Better a Witty Fool than a Foolish Wit

Inner Workings of My Twisted Mind.

Leading Ladies

I consider myself a feminist.  I know that term has about a million different meanings and connotations, but to me it’s all about being female and being proud of it.  I own the fact that I like to paint my nails and wear pretty shoes.  I also own the fact that just because I’m female doesn’t mean I’m not smart or worthy of an equal paycheck.  I like the fact that I can be a total bitch sometimes, and completely supportive other times.  I’m not some man-hating chick who shaves her head and refuses to wear heels, though I think those ladies are feminists too.  I’m not a completely cosmo-feminist who adheres to the ‘if you can’t beat them, seduce them’ kind of ideology, though I’m think those ladies are feminists too.  I wouldn’t vote for Hilary Clinton specifically because she was a woman, but I loved the fact that I had the option of voting for her has a viable and credible presidential candidate (woman or not)…and in all honesty I didn’t vote because the DMV lost my voting registration form.  

As a feminist, and a feminist who happens to be a connoisseur of pop culture, I do love the leading ladies.  A good leading lady can make a movie like Legally Blonde into a post-modern feminist triumph.  A blonde girl who is written off by everyone makes it to Harvard Law School and learns that she doesn’t have to get by on just her looks.  Sure she goes to Harvard for a guy, but she quickly figures out that he kind of sucks and she is better off without him.  In less able hands than Reese’s, this movie could have been tired and schlocky, a vapid look at a dumb blonde.  Reese made the character lovable, relatable, and a sort of everywoman who is stereotyped because of the way she looks and overcomes the obstacles that arise because of those stereotypes.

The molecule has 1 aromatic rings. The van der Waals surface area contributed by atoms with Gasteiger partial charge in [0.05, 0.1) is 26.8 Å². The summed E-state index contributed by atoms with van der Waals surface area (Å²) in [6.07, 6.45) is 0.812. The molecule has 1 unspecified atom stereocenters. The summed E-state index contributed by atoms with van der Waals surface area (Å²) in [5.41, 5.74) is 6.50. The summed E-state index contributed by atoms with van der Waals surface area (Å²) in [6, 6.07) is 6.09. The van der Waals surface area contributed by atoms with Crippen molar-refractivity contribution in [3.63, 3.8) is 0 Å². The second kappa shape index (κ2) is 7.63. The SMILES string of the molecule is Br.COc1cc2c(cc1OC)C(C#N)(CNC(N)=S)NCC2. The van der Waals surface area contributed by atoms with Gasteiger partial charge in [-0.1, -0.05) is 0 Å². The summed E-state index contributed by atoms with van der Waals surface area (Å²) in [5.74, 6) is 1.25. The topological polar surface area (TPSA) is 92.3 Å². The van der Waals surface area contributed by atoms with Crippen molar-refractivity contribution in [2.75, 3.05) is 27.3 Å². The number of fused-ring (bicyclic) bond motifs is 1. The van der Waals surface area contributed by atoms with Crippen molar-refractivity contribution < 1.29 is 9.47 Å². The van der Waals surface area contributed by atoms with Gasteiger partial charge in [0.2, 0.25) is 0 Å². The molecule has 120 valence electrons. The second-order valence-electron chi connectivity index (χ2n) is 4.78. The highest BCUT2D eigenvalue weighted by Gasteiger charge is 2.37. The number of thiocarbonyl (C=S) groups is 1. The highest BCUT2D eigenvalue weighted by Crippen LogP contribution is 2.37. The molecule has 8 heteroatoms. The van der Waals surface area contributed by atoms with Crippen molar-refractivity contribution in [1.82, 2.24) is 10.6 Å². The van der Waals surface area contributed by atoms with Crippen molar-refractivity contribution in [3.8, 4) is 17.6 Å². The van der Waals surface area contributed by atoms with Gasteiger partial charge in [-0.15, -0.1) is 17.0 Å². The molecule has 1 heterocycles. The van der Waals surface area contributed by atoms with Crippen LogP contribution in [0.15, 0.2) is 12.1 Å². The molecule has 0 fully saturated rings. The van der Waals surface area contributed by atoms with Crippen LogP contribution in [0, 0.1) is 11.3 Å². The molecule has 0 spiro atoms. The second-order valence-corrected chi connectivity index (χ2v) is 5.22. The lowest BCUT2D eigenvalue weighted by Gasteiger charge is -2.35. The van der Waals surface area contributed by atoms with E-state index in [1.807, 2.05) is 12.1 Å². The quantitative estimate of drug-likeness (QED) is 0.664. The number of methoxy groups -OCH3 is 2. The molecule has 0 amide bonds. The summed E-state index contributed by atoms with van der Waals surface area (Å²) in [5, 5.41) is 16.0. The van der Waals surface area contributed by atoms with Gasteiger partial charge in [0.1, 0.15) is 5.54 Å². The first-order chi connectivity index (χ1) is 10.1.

Now, my interests lie more in television than film.  I’m of the mind that t.v. is much more important to study than film is, even though film is considered the higher, more artistic media.  As a writer, t.v. is where the interesting character development is.  Think about it, you identify more with Rachel Green or Dylan McKay or Jan Brady than with Lester Burnham or The Dude or Ilsa Lund.  They are all fantastic characters, but Rachel Green and Dylan McKay and Jan Brady came into your living room for anywhere from five to ten years.  You watched them grown and change within a relatively realistic time frame.  They didn’t jump years in advance to show the change and you didn’t have to see major character arcs play out over two hours.  For writers, and I would assume for actors, television can be a fantastic exercise in representing real life (albeit a slightly heightened version of real life).